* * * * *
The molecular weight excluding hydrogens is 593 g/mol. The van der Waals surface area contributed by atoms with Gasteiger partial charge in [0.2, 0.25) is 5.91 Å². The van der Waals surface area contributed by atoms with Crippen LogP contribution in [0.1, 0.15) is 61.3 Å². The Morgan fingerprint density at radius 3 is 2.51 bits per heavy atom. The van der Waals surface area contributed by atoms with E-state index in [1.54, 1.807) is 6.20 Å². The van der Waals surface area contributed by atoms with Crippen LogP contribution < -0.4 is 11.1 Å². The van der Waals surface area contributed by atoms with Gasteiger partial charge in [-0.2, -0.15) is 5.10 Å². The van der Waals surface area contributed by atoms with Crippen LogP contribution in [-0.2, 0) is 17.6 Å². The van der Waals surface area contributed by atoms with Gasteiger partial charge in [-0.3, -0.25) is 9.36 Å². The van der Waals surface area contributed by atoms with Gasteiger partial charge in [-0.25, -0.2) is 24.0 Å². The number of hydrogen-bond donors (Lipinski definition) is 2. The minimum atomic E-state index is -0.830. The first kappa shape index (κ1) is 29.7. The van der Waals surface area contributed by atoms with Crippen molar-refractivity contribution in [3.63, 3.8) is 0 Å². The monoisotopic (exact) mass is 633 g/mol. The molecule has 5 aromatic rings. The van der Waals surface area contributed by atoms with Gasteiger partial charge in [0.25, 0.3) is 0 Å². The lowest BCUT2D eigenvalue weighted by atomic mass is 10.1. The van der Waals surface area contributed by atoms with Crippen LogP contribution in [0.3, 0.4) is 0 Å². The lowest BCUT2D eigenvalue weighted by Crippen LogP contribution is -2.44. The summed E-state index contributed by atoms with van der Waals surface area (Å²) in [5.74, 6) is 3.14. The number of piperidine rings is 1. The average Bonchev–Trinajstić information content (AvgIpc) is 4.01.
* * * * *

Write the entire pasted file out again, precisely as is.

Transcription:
The molecular weight excluding hydrogens is 593 g/mol. The van der Waals surface area contributed by atoms with Gasteiger partial charge in [0.2, 0.25) is 5.91 Å². The van der Waals surface area contributed by atoms with Crippen LogP contribution in [0.1, 0.15) is 61.3 Å². The Morgan fingerprint density at radius 3 is 2.51 bits per heavy atom. The van der Waals surface area contributed by atoms with E-state index in [1.54, 1.807) is 6.20 Å². The van der Waals surface area contributed by atoms with Crippen LogP contribution < -0.4 is 11.1 Å². The van der Waals surface area contributed by atoms with Gasteiger partial charge in [-0.2, -0.15) is 5.10 Å². The van der Waals surface area contributed by atoms with Crippen LogP contribution in [-0.2, 0) is 17.6 Å². The van der Waals surface area contributed by atoms with Gasteiger partial charge in [-0.3, -0.25) is 9.36 Å². The van der Waals surface area contributed by atoms with Gasteiger partial charge in [-0.25, -0.2) is 24.0 Å². The number of hydrogen-bond donors (Lipinski definition) is 2. The minimum atomic E-state index is -0.830. The first kappa shape index (κ1) is 29.7. The van der Waals surface area contributed by atoms with Crippen molar-refractivity contribution in [3.63, 3.8) is 0 Å². The monoisotopic (exact) mass is 633 g/mol. The molecule has 5 aromatic rings. The van der Waals surface area contributed by atoms with Gasteiger partial charge in [0.25, 0.3) is 0 Å². The lowest BCUT2D eigenvalue weighted by atomic mass is 10.1. The van der Waals surface area contributed by atoms with Crippen LogP contribution in [0.3, 0.4) is 0 Å². The lowest BCUT2D eigenvalue weighted by Crippen LogP contribution is -2.44. The summed E-state index contributed by atoms with van der Waals surface area (Å²) in [5.74, 6) is 3.14. The number of piperidine rings is 1. The average Bonchev–Trinajstić information content (AvgIpc) is 4.01.